Milk Loss from Hoof Lesions

By Steve Mason on

Many studies have demonstrated that lameness reduces milk production. Examples are summarized in the table below.

CountryDescription of production lossReference
France440 kg for early lactation; 270 for mid- to late-lactation lamenessCoulon et al., 1996
Finland1.5 - 2.8 kg/day two weeks after diagnosisRajala-Schultz et al., 1999
USA1.5 kg/day two weeks after diagnosisWarnick et al., 2001
UKup to 2 kg/day for up to 5 months before and after diagnosisGreen et al., 2002

Although lameness may be caused by skeletal injuries, pain due to various hoof lesions is by far the most common cause. But which hoof lesions are associated with the greatest milk losses? UK researchers compared the effects of specific hoof lesions on milk loss over complete lactations of 1,824 cows (34.9% lame with at least 1 hoof lesion) in 30 dairy herds.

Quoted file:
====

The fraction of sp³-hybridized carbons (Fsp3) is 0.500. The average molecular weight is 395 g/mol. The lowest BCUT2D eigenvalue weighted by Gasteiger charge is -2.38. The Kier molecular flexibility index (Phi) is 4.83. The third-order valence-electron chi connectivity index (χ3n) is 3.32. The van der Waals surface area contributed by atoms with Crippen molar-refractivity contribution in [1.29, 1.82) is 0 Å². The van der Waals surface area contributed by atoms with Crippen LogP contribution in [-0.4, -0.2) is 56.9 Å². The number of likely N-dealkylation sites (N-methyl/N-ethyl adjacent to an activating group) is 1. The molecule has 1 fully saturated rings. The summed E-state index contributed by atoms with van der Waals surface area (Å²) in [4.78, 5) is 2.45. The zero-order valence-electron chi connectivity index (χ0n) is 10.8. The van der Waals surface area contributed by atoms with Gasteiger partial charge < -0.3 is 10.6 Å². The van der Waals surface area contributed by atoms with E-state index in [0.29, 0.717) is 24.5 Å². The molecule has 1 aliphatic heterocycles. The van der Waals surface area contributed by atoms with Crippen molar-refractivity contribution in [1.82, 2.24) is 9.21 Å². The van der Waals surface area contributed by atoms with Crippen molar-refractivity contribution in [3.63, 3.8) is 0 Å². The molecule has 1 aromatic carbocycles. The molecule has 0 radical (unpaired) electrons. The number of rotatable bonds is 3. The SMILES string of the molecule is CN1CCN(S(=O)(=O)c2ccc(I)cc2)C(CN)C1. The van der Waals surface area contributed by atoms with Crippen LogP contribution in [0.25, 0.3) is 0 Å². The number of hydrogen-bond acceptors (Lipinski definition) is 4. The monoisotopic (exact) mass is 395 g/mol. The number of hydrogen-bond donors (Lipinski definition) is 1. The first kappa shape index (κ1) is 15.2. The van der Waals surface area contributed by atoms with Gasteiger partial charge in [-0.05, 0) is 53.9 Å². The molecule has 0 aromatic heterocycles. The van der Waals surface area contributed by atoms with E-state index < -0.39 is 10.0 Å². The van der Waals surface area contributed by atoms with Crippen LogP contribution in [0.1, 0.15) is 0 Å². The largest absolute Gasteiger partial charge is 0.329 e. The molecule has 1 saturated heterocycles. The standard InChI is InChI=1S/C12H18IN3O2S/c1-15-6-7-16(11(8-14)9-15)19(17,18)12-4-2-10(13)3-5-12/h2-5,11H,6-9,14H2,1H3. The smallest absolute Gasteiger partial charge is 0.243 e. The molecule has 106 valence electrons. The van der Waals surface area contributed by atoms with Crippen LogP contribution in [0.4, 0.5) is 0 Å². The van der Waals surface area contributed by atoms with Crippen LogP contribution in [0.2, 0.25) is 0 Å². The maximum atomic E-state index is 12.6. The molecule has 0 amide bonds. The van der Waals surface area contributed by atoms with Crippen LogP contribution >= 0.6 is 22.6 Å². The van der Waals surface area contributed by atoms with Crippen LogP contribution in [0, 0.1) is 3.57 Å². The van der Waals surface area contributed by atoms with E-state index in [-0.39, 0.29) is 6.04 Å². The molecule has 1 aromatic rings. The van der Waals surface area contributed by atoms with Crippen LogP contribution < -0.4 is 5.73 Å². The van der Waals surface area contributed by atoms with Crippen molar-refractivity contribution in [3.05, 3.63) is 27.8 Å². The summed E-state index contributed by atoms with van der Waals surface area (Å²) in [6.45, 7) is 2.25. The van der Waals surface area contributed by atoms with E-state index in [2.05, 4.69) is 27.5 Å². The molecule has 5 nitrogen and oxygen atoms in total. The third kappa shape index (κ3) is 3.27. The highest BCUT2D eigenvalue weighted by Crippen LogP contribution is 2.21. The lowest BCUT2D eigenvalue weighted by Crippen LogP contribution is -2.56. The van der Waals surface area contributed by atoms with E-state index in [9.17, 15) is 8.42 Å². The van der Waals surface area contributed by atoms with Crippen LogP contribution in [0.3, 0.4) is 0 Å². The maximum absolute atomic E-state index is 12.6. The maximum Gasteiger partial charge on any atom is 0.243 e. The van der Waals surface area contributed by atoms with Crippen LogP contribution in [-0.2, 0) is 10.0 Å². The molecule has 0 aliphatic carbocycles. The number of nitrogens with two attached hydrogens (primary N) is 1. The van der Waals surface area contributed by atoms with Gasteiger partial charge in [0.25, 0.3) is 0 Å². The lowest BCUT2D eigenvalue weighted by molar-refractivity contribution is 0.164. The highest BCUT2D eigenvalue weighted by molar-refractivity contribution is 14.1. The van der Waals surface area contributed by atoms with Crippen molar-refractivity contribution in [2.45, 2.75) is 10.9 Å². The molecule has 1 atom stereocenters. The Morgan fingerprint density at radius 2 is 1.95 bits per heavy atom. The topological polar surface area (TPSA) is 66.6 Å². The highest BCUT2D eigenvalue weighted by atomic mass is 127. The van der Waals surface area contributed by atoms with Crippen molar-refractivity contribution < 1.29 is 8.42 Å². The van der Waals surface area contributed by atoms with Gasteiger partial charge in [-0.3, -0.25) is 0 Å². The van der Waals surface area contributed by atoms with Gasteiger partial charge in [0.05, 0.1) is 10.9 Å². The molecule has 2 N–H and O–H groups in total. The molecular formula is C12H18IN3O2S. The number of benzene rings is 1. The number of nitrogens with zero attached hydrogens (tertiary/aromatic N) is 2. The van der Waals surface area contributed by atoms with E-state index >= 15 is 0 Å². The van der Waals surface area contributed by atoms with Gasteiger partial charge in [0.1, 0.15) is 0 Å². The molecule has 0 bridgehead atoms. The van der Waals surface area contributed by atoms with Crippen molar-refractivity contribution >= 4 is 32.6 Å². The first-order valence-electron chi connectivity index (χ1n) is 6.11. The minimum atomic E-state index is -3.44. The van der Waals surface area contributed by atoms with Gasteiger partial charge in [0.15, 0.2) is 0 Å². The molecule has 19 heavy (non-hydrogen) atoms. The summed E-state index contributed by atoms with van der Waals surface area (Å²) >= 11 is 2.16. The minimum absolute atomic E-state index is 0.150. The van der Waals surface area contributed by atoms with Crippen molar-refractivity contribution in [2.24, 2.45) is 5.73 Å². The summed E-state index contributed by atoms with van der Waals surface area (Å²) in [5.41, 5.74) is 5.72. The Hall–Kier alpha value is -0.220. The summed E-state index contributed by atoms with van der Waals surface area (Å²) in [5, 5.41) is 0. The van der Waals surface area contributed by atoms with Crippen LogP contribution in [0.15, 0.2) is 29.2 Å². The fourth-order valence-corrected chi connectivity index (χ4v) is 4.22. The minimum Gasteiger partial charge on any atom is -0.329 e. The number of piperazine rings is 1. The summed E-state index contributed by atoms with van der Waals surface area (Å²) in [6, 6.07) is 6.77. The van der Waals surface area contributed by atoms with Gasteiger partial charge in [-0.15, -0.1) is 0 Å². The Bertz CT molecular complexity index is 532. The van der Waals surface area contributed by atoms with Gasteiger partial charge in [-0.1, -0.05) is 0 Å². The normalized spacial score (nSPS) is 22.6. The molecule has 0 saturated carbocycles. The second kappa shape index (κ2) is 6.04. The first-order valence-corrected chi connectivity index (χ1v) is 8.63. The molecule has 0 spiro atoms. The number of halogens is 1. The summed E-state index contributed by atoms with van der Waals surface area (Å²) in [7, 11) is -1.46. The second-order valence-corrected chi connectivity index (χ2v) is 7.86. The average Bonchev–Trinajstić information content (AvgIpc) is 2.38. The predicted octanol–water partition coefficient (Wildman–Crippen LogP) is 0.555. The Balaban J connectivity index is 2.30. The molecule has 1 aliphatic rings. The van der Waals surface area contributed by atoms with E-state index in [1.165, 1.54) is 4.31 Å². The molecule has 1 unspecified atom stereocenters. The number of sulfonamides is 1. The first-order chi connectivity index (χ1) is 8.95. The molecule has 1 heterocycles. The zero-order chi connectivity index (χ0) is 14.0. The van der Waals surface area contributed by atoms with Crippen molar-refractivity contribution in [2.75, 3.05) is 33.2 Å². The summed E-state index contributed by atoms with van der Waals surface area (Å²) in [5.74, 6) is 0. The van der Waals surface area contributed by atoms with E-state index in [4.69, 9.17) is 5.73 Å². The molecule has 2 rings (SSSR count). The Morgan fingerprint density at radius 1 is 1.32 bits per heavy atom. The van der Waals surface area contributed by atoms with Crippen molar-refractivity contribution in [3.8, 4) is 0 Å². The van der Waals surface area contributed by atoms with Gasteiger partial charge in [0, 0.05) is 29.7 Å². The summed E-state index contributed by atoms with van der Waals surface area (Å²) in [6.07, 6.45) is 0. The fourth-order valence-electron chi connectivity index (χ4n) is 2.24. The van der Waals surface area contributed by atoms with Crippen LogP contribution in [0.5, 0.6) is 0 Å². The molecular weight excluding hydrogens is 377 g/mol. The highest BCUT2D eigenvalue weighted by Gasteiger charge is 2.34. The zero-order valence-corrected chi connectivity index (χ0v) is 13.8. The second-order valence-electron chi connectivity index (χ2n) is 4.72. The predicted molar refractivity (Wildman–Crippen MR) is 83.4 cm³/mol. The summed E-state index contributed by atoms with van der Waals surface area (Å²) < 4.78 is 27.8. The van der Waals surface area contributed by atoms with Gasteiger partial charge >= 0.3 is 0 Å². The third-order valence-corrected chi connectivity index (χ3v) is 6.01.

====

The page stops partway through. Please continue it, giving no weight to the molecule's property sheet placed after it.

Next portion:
Monthly test day milk yields of cows with hoof lesions were compared with yields of their herdmates that were unaffected by lesions, from 5 months before until 5 months after lesion detection and treatment. Cattle that developed sole ulcer (SU) and white line disease (WLD) had higher milk production than their unaffected herdmates in the 5 months before lesions were diagnosed. After diagnosis, their milk production fell below the average of the unaffected cows. The estimated lactation milk loss attributable to SU and WLD was approximately 570 and 370 kg, respectively.

In cattle that developed digital dermatitis (DD) there was no significant difference in milk yield compared with unaffected herdmates before or after diagnosis but DD cows did produce more milk after they were treated.

The effect of specific hoof lesions on milk production from 5 months before until 5 months after lesion diagnosis and treatment. The horizontal line in each graph is the average daily milk yield of herdmates with no detectable lesions.

The full research report that was the source of this article is here.

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